Two out of every five children in the world will be living in Africa by 2050, according to a projection by UNICEF. The average African woman will have nearly 5 children, in the period between 2010 and 2015. That rate is expected to drop soon, but 2 billion births are estimated to take place in Africa in the next 35 years. The UN agency is using the report to make the case that investments are needed now to ensure that the next global generation will prosper.
“By investing in children now – in their health, education and protection – Africa could realize the economic benefits experienced previously in other regions and countries that have undergone similar demographic shifts,” says Leila Gharagozloo-Pakkala, UNICEF’s Regional Director for Eastern and Southern Africa, in the press release.
Here are some of the key figures from the report:
- By 2035, Africa as a continent will have its first generation of children that can expect to reach the pensionable age of 65 years, as life expectancy at birth by this year will rise above 65 years for the first time.
- Almost 2 billion babies will be born in Africa between 2015 and 2050 due to high fertility rates and increasing number of women of reproductive age
- Women in the poorest quintile in Chad, the Democratic Republic of the Congo, Ethiopia, Mali, Niger, Nigeria and the United Republic of Tanzania have on average 2-4 children more than women in the wealthiest quintile. Similar trends are prevalent in other countries.
- Life expectancy for Africa’s children has risen sharply in recent decades but is still shorter than the global average; within 20 years, Africa will have its first generation of children who can expect to reach pensionable age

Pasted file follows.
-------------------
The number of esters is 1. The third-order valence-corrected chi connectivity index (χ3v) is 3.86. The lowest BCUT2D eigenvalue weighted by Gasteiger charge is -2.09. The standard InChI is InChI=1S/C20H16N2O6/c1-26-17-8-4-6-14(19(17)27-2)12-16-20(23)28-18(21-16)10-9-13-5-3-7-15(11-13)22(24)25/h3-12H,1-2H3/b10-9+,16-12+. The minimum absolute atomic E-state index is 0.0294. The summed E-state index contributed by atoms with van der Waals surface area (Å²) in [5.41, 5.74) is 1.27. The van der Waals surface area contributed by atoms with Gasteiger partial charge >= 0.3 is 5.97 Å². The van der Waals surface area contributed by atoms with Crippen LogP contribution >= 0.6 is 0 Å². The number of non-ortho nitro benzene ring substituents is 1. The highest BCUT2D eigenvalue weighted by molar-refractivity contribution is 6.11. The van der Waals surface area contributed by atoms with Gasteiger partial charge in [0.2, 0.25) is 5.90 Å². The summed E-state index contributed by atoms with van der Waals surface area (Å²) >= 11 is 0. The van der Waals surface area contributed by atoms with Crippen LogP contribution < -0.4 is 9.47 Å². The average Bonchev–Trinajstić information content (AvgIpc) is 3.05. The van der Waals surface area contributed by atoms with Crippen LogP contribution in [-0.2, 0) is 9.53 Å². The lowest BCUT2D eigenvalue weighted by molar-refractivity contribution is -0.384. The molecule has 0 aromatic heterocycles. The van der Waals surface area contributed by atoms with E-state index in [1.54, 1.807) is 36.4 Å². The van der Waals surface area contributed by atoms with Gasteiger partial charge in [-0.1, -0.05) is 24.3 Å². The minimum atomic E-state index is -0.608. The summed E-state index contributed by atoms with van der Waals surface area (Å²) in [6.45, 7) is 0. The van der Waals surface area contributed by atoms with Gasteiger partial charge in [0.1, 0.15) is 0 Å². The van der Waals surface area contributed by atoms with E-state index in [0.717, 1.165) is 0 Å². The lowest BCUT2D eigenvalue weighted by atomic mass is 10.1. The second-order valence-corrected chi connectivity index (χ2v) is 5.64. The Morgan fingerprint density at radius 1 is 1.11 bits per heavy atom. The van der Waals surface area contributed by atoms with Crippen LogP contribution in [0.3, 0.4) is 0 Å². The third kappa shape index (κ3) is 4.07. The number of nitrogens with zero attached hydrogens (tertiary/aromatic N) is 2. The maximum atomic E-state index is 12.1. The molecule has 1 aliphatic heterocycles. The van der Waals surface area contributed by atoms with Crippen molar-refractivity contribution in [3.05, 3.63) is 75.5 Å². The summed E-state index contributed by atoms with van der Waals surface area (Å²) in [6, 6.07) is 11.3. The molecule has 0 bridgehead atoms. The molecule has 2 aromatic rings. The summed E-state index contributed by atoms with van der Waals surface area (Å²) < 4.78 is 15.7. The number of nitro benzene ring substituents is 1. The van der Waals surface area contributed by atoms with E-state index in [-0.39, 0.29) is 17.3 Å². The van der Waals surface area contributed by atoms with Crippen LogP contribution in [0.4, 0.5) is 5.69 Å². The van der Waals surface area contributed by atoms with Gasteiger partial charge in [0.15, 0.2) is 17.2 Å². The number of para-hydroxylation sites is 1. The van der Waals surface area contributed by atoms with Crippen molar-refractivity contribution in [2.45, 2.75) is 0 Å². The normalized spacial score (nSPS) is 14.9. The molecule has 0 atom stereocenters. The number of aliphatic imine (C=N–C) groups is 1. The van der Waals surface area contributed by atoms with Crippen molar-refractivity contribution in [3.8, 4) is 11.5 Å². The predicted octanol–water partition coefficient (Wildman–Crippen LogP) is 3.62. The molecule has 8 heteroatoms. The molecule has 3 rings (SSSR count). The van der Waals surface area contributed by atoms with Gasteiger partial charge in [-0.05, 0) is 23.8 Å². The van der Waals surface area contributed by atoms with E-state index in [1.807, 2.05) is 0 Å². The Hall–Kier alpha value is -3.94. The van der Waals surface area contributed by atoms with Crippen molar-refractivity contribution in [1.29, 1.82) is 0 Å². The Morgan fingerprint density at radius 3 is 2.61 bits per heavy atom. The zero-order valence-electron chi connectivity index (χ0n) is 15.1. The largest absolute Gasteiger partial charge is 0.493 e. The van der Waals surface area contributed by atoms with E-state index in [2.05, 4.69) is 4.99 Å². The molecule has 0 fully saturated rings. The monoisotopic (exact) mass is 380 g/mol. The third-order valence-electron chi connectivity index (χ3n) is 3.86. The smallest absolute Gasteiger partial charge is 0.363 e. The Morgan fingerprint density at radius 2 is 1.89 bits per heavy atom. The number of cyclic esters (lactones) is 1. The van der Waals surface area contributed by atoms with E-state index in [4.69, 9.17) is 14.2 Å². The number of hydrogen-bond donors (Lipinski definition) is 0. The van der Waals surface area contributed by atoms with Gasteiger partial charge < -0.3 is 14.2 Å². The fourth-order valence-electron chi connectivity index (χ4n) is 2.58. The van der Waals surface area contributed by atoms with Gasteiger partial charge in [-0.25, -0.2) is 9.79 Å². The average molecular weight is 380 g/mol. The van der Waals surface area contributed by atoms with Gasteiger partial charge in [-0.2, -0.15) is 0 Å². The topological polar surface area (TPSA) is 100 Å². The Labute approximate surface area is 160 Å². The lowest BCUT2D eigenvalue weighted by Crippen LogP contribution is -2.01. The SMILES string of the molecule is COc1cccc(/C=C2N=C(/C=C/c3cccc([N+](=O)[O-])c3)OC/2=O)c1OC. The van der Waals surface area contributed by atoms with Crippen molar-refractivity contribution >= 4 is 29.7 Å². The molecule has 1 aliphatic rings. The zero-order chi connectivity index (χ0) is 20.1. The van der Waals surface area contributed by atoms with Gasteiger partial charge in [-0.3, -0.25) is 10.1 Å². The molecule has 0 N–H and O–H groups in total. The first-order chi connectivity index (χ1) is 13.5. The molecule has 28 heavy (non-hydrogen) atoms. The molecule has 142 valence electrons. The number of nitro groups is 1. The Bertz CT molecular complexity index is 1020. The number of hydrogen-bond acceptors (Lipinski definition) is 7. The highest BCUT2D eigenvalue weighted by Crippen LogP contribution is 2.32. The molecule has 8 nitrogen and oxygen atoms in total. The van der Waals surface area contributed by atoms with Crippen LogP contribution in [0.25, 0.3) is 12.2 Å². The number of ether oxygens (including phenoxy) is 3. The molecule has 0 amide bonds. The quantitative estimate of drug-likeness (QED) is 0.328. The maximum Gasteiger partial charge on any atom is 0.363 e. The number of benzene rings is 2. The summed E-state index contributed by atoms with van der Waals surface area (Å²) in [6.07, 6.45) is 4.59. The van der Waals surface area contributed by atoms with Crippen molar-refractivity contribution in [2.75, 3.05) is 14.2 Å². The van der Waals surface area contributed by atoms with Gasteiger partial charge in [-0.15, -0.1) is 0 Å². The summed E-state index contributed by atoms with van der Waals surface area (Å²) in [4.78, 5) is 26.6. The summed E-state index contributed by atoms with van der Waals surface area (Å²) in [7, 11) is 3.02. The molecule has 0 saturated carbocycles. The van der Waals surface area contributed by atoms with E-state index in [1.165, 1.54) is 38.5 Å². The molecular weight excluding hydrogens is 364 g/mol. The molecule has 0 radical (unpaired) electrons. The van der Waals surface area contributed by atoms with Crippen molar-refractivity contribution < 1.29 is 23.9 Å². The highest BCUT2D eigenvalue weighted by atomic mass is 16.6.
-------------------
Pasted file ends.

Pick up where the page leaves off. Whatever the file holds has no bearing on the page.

- About 60 per cent of the African population — and 70 per cent of sub-Saharan Africa — survives on less than US$2 per day. In the two subregions of Eastern Africa and West Africa, about three quarters of the population lives on less than US$2 per day.
In total, 1 billion children will be living in Africa by the middle of the century. Major population growth will take place in countries such as Nigeria, Tanzania and Niger. The increase means not only more children, but more births, affecting the health and well being of entire families. This all comes at a time when more and more African will move from the rural countryside to the urban cities. It is expected that 60% of Africans will live in urban centers by 2050, a major increase from the 40% that do so today.
What does that mean in terms of numbers? Lagos, Nigeria is expected to nearly double in population size between 2015 and 2030 to 24 million inhabitants. Cairo, Egypt will add 6 million more people during the same period, reaching a total of 25 million. Those are only two cities.
The report is meant to seize on an opportunity to not only invest in children, but do so in a way that propels larger goals, such as gender equity. UNICEF stresses that efforts need to be undertaken immediately.
“If investment in Africa’s children is not prioritized, the continent will not be able to take full advantage of its demographic transition in the coming decades. Without equitable and inclusive policies, the pace of population growth could potentially undermine attempts to eradicate poverty and increase disparities,” says Manuel Fontaine, UNICEF Regional Director for West and Central Africa.
All of this comes at a time when the Milennium Development Goals are winding down. With roughly 500 days remaining, all eyes are on what comes next. Deliberations continue as to what the new goals, called the Sustainable Development goals at the moment, will look like.